ACL (Anterior Cruciate Ligament) Surgery Basics
By Sports Medicine Oregon | Portland Orthopaedic Surgeons
ACL Reconstruction Procedure
You are having an anterior cruciate ligament (ACL) reconstruction. Surgical repair seeks to correct mechanical instability of the knee joint.
One incision is made in the front of your knee from which tendons are harvested. These tendons are used to serve as the new ACL. Two tunnels are drilled in the bone and this new ACL is attached to both ends.
Your surgery will take approximately one to two hours. You will wake up in the recovery room where your progress will be observed for about an hour. Your family or friends may visit you here.
Preparing for ACL Surgery
You should not have anything to eat or drink 8 hours prior to your surgery check in. All medications should be discussed before your surgery takes place. Most medications can be taken the day of surgery, following the procedure.
If you are diabetic, or have any other concerns about medications, please discuss this with the surgeon as special arrangements may be necessary. The anesthesiologist will try to speak with you the night before to discuss anesthesia.
Should this call be missed, you will speak to the anesthesiologist at the bedside before your procedure begins. Please wear loose clothing. Please have the correct date, time and location of your surgery confirmed before the date.
You will need someone to drive you home and accompany you for the next 24 hours.
After ACL Surgery
You will have a brace in place that will secure and limit the activity of your leg until you are seen at your first post-operative visit the following week. Please keep the brace locked straight while you walk, but unlock the brace and work on gaining knee motion the rest of the time.
You are weightbearing as tolerated by your pain and can use crutches until you feel comfortable weightbearing. You will also have a cold pack that is attached to a cooling unit which you may use according to your tolerance.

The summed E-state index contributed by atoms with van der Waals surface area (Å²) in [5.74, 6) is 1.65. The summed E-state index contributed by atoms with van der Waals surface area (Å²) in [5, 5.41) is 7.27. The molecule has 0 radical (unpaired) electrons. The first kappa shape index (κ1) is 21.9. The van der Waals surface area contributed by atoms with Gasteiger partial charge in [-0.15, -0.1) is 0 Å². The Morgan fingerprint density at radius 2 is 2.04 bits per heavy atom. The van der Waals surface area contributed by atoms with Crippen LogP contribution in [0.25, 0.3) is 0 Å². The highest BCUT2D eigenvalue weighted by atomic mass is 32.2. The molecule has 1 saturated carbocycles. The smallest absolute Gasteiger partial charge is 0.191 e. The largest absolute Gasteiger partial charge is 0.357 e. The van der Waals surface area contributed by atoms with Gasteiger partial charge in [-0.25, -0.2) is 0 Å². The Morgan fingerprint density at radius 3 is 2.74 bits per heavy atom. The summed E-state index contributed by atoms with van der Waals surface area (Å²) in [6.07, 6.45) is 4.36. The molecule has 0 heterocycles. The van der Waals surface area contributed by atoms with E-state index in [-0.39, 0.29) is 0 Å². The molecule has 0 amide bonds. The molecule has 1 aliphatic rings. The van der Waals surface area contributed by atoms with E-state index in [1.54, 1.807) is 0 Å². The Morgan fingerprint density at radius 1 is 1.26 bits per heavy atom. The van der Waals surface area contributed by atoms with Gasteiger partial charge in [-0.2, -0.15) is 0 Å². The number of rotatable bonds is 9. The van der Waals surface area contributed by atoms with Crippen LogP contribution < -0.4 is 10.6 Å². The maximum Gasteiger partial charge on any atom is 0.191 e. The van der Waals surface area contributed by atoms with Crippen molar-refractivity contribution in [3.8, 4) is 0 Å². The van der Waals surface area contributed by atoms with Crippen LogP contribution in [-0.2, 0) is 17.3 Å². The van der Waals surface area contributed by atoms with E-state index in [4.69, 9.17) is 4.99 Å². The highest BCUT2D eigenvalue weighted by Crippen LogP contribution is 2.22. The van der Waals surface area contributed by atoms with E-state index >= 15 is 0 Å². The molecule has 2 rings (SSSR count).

Please be aware of the skin beneath the cooling pad and protect it with a thin cloth or towel to avoid burning or other skin irritation.
You will have a pain pump. This is a small handheld device filled with numbing medicine that is attached to a catheter that your surgeon placed in the knee at the time of surgery.
You should depress the button every four to six hours to control pain. You must remove this catheter from your knee 48 hours after surgery. To do this, lift up the bandages and the clear tape securing the catheter.
Gently pull the catheter until it is removed from the skin and discard the entire device in the trash. Some drainage from the pump site is normal. Apply pressure for a few minutes and then cover the site with a band-aid.
After removal of the pain pump, you may shower.
No bathing, soaking or swimming until the incisions are completely healed (7-10 days).
You will have a scheduled post-operative visit in a week to 10 days following your procedure. At that time, the surgeon will meet with you and discuss your surgery findings, pertinent information, future prognosis and rehabilitation plan.
We will also give you recommendations regarding activity and limitations. Usually, we will check your progress once every month.
You are encouraged to call our office with any questions that you may have after the procedure. You should call immediately should you develop a temperature greater than 101 F, numbness, tingling or calf pain in the operative leg, excessive drainage or excessive bleeding from the incisions, nausea or vomiting, uncontrolled pain or any other symptoms that you have concerns about.
Patients older than 20 are asked to take 1 full sized aspirin (325mg) for 5-7 days following surgery to prevent blood clots. If you are allergic to aspirin or have a medical reason not to take aspirin, please let us know.